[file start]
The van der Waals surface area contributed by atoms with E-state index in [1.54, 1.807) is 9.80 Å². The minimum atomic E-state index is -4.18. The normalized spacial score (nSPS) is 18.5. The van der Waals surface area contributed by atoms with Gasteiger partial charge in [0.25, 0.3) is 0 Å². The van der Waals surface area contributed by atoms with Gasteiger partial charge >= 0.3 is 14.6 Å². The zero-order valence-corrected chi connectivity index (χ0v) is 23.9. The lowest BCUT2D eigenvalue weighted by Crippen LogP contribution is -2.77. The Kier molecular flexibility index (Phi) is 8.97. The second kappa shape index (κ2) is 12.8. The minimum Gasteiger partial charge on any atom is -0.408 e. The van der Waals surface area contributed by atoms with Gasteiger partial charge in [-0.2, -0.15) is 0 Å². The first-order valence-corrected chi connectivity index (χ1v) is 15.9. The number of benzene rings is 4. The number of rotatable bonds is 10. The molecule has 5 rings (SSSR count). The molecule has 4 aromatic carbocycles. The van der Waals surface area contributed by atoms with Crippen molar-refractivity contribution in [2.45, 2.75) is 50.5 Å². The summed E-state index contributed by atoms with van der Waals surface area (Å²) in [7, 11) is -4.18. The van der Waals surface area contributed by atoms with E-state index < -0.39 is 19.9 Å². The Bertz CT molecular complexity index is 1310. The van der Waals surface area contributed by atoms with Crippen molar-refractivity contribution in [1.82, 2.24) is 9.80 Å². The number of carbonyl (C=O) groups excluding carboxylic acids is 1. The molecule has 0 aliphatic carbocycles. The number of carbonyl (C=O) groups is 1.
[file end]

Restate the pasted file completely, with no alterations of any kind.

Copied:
The van der Waals surface area contributed by atoms with E-state index in [1.54, 1.807) is 9.80 Å². The minimum atomic E-state index is -4.18. The normalized spacial score (nSPS) is 18.5. The van der Waals surface area contributed by atoms with Gasteiger partial charge in [0.25, 0.3) is 0 Å². The van der Waals surface area contributed by atoms with Gasteiger partial charge >= 0.3 is 14.6 Å². The zero-order valence-corrected chi connectivity index (χ0v) is 23.9. The lowest BCUT2D eigenvalue weighted by Crippen LogP contribution is -2.77. The Kier molecular flexibility index (Phi) is 8.97. The second kappa shape index (κ2) is 12.8. The minimum Gasteiger partial charge on any atom is -0.408 e. The van der Waals surface area contributed by atoms with Gasteiger partial charge in [-0.2, -0.15) is 0 Å². The first-order valence-corrected chi connectivity index (χ1v) is 15.9. The number of benzene rings is 4. The number of rotatable bonds is 10. The molecule has 5 rings (SSSR count). The molecule has 4 aromatic carbocycles. The van der Waals surface area contributed by atoms with Crippen molar-refractivity contribution in [2.45, 2.75) is 50.5 Å². The summed E-state index contributed by atoms with van der Waals surface area (Å²) in [7, 11) is -4.18. The van der Waals surface area contributed by atoms with E-state index < -0.39 is 19.9 Å². The Bertz CT molecular complexity index is 1310. The van der Waals surface area contributed by atoms with Crippen molar-refractivity contribution in [1.82, 2.24) is 9.80 Å². The number of carbonyl (C=O) groups excluding carboxylic acids is 1. The molecule has 0 aliphatic carbocycles. The number of carbonyl (C=O) groups is 1.